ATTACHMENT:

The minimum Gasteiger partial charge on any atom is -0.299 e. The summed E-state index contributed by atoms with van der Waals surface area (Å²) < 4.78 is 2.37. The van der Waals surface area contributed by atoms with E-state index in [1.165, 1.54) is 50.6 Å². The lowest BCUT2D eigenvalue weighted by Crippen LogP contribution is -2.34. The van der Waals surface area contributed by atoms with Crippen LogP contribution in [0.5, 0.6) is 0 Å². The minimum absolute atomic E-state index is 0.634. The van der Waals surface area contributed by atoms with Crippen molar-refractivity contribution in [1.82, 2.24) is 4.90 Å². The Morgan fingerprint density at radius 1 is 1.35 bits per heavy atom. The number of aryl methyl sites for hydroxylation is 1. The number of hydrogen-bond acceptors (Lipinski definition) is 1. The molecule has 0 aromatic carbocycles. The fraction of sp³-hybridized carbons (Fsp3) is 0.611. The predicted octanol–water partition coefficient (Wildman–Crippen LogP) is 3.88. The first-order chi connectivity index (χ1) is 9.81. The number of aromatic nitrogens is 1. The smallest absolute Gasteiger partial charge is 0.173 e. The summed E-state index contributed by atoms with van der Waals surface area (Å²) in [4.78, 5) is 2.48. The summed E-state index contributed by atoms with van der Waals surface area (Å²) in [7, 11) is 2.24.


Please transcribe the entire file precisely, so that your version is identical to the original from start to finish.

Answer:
The minimum Gasteiger partial charge on any atom is -0.299 e. The summed E-state index contributed by atoms with van der Waals surface area (Å²) < 4.78 is 2.37. The van der Waals surface area contributed by atoms with E-state index in [1.165, 1.54) is 50.6 Å². The lowest BCUT2D eigenvalue weighted by Crippen LogP contribution is -2.34. The van der Waals surface area contributed by atoms with Crippen LogP contribution in [0.5, 0.6) is 0 Å². The minimum absolute atomic E-state index is 0.634. The van der Waals surface area contributed by atoms with Crippen molar-refractivity contribution in [1.82, 2.24) is 4.90 Å². The Morgan fingerprint density at radius 1 is 1.35 bits per heavy atom. The number of aryl methyl sites for hydroxylation is 1. The number of hydrogen-bond acceptors (Lipinski definition) is 1. The molecule has 0 aromatic carbocycles. The fraction of sp³-hybridized carbons (Fsp3) is 0.611. The predicted octanol–water partition coefficient (Wildman–Crippen LogP) is 3.88. The first-order chi connectivity index (χ1) is 9.81. The number of aromatic nitrogens is 1. The smallest absolute Gasteiger partial charge is 0.173 e. The summed E-state index contributed by atoms with van der Waals surface area (Å²) in [4.78, 5) is 2.48. The summed E-state index contributed by atoms with van der Waals surface area (Å²) in [7, 11) is 2.24.